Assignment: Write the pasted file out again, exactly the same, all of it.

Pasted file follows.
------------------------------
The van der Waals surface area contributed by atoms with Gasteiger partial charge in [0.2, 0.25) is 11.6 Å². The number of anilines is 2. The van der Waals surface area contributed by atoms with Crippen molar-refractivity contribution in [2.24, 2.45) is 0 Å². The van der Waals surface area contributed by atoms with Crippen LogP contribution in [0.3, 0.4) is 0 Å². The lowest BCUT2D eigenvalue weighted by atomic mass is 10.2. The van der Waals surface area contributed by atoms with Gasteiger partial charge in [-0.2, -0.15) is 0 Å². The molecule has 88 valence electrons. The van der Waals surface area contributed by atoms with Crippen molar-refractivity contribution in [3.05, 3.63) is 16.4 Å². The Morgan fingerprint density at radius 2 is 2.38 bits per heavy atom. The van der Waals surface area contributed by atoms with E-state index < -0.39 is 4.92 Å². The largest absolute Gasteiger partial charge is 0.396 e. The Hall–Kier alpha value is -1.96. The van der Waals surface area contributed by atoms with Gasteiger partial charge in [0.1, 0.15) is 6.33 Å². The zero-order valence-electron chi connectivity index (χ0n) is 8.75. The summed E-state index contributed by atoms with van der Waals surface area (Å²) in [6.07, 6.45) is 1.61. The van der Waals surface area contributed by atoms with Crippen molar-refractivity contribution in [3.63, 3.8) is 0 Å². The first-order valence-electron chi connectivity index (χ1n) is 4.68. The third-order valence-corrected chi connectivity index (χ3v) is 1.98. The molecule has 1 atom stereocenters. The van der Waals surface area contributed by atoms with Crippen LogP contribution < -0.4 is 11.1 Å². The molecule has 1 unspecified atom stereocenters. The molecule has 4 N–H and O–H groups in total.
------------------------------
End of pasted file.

The van der Waals surface area contributed by atoms with Gasteiger partial charge in [0.2, 0.25) is 11.6 Å². The number of anilines is 2. The van der Waals surface area contributed by atoms with Crippen molar-refractivity contribution in [2.24, 2.45) is 0 Å². The van der Waals surface area contributed by atoms with Crippen LogP contribution in [0.3, 0.4) is 0 Å². The lowest BCUT2D eigenvalue weighted by atomic mass is 10.2. The van der Waals surface area contributed by atoms with Gasteiger partial charge in [-0.2, -0.15) is 0 Å². The molecule has 88 valence electrons. The van der Waals surface area contributed by atoms with Crippen molar-refractivity contribution in [3.05, 3.63) is 16.4 Å². The Morgan fingerprint density at radius 2 is 2.38 bits per heavy atom. The van der Waals surface area contributed by atoms with E-state index < -0.39 is 4.92 Å². The largest absolute Gasteiger partial charge is 0.396 e. The Hall–Kier alpha value is -1.96. The van der Waals surface area contributed by atoms with Gasteiger partial charge in [0.1, 0.15) is 6.33 Å². The zero-order valence-electron chi connectivity index (χ0n) is 8.75. The summed E-state index contributed by atoms with van der Waals surface area (Å²) in [6.07, 6.45) is 1.61. The van der Waals surface area contributed by atoms with Crippen molar-refractivity contribution in [3.63, 3.8) is 0 Å². The first-order valence-electron chi connectivity index (χ1n) is 4.68. The third-order valence-corrected chi connectivity index (χ3v) is 1.98. The molecule has 1 atom stereocenters. The van der Waals surface area contributed by atoms with Crippen LogP contribution < -0.4 is 11.1 Å². The molecule has 1 unspecified atom stereocenters. The molecule has 4 N–H and O–H groups in total.